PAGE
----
In the end I reckoned 22 of the 39 species to be truly native to Midway atoll, meaning, they were had a very good chance of being here before the Pacific Commercial Cable Company set up operations here in 1903.  The remaining 17 species were those that were native to somewhere in Hawaiian archipelago but probably had made it to Midway with the help of people – either by them acting as their couriers or by the changes wrought by them as a consequence of their presence here. My research also revealed what had been lost. Of the 22 native species, about half had their entire populations eliminated from Midway as a consequence of the environmental perturbations that resulted from the island’s occupation (one of these was subsequently reintroduced and still struggles to survive). Three are now extinct – that is, vanished entirely from the planet.  The 12 survivors are clearly a hardy bunch and play important roles in the US Fish and Wildlife Service’s efforts to restore the islands ecosystems.

The first botanical surveys of Midway Atoll were conducted by ornithologist William A. Bryan who visited these remote islands for just a few hours in 1902 (a side trip taken while en route from Marcus Island back to Honolulu). Until that time, Midway had been visited primarily by bird hunters and a few unfortunates who found themselves shipwrecked here.  Little had been done to modify the environment at the time and Bryan described Sand Island as a “barren, blinding, heap of sand” noting also that nearby Eastern Island was much greener, covered in low shrubs, and more hospitable despite its smaller size and simpler topography. In his very short time at Midway, Bryan recorded a mere 13 species of plants consisting of three shrubs, four wildflowers, four grasses, and two vines but admitted that that he would likely have encountered more species if he’d been there longer. Eight of these plants are still present on the atoll and are critical players in restoration efforts here, including alena (Boerhavia repens), emaloa (Eragrostis variabilis), koali awa (Ipomoea indica), and popolo (Solanum nelsonii). Unlike some of the northwestern Hawaiian Islands, there are no plant species endemic to Midway (that is species that occur here but nowhere else in the world). Of the 13 true natives, five no longer occur on Midway and of these, two are extinct. One of these is the grass Kamanomano (Cenchrus agrimonioides var. laysanensis) which was once abundant on several of the Northwestern Hawaiian Islands but was last seen in 1961 on nearby Kure Island.  The other, ʻahinahina (Achyranthes atollensis) was a shrub in the amaranth family with hairy leaves that grew up to four feet high on sand mounds and was never seen again on Midway after 1902!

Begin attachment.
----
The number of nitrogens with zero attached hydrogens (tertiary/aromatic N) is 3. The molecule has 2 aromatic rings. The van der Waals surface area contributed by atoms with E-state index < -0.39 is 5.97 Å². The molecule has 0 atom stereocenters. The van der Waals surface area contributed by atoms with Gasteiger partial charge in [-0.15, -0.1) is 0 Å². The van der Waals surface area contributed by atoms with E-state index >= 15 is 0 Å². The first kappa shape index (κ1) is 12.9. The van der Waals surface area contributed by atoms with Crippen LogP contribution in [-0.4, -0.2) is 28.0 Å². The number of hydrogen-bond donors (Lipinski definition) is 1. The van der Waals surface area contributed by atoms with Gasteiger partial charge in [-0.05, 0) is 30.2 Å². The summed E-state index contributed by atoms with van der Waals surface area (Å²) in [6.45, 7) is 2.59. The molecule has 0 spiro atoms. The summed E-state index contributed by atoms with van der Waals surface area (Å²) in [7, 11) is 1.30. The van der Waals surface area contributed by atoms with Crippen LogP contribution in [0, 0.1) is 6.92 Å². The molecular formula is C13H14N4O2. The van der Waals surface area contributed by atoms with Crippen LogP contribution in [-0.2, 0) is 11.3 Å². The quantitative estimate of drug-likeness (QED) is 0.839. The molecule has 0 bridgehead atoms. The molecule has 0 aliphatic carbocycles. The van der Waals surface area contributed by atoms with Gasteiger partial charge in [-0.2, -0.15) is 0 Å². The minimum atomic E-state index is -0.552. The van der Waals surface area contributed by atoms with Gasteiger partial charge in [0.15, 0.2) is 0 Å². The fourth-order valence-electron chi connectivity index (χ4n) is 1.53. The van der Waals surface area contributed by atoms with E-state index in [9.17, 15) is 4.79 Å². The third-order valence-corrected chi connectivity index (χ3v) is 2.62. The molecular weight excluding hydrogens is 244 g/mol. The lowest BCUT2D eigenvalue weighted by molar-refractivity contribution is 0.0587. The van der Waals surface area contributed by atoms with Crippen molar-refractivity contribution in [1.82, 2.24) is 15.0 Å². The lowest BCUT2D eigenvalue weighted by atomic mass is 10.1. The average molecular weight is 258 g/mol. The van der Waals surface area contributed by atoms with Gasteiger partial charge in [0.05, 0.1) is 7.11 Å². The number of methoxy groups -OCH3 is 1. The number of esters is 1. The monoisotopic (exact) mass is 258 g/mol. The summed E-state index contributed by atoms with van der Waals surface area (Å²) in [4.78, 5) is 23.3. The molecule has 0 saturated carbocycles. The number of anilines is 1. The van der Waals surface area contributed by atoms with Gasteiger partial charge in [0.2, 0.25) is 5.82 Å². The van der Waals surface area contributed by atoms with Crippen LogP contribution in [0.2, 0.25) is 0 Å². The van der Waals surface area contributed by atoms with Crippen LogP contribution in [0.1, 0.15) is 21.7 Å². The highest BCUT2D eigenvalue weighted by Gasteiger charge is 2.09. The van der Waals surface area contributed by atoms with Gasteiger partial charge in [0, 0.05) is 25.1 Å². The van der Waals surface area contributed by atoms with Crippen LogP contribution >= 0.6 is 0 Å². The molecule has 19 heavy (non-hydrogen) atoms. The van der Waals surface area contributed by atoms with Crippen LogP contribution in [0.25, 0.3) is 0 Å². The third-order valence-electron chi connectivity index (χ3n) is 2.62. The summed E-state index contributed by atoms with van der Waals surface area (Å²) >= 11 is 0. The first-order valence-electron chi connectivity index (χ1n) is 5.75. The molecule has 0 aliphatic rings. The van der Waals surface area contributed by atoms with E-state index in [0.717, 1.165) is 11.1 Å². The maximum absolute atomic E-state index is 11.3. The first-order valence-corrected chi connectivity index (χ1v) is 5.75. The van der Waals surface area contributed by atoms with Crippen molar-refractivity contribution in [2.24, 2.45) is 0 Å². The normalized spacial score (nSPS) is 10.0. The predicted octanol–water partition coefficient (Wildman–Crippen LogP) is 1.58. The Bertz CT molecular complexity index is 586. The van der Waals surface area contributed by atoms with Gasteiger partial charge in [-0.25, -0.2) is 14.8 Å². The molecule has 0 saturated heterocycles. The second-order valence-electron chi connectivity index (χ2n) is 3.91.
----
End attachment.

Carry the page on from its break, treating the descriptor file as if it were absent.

Undisputed natives. Boerhavia repens (top) and Lepturus repens (bottom) were
noted during the very first botanical explorations of Midway. Both of these species have widespread distributions across the tropics and subtropics.
Erling Christophersen and Edward Caum, travelling with the Tanager Expedition in 1923-4, were the next to document the flora of Midway and turned up four additional native plant species. These included the beautiful morning-glory vine Pohuehue (Ipomoea pes-caprae ssp. brasiliensis), and the spectacular yellow-flowered ilima (Sida fallax). Ilima, which also occurs on the main Hawaiian Islands has great cultural significance and is the most desired flower when creating the traditional lei or flower wreath. Two of the four species are, however, now gone from Midway. Phyllostegia variabilis, appears to have disappeared from the planet so quickly that there is no common name for it and virtually no information about it (try finding anything about this species using Google and you will surely be disappointed!). Moa (Psilotum nudum), is a rootless fernlike plant that no longer occurs on the atoll but persists across a wide swath of sub-tropical and tropical areas of the globe and was used by native Hawaiian people to prevent chafing incurred in the wearing of loincloths!

Botanists travelling with the Tanager Expedition (1923-4) were able to make a more complete list of Midway's flora adding Sida fallax (top)  and Ipomoea pes-caprae ssp. brasiliensis (bottom) to the list of native species.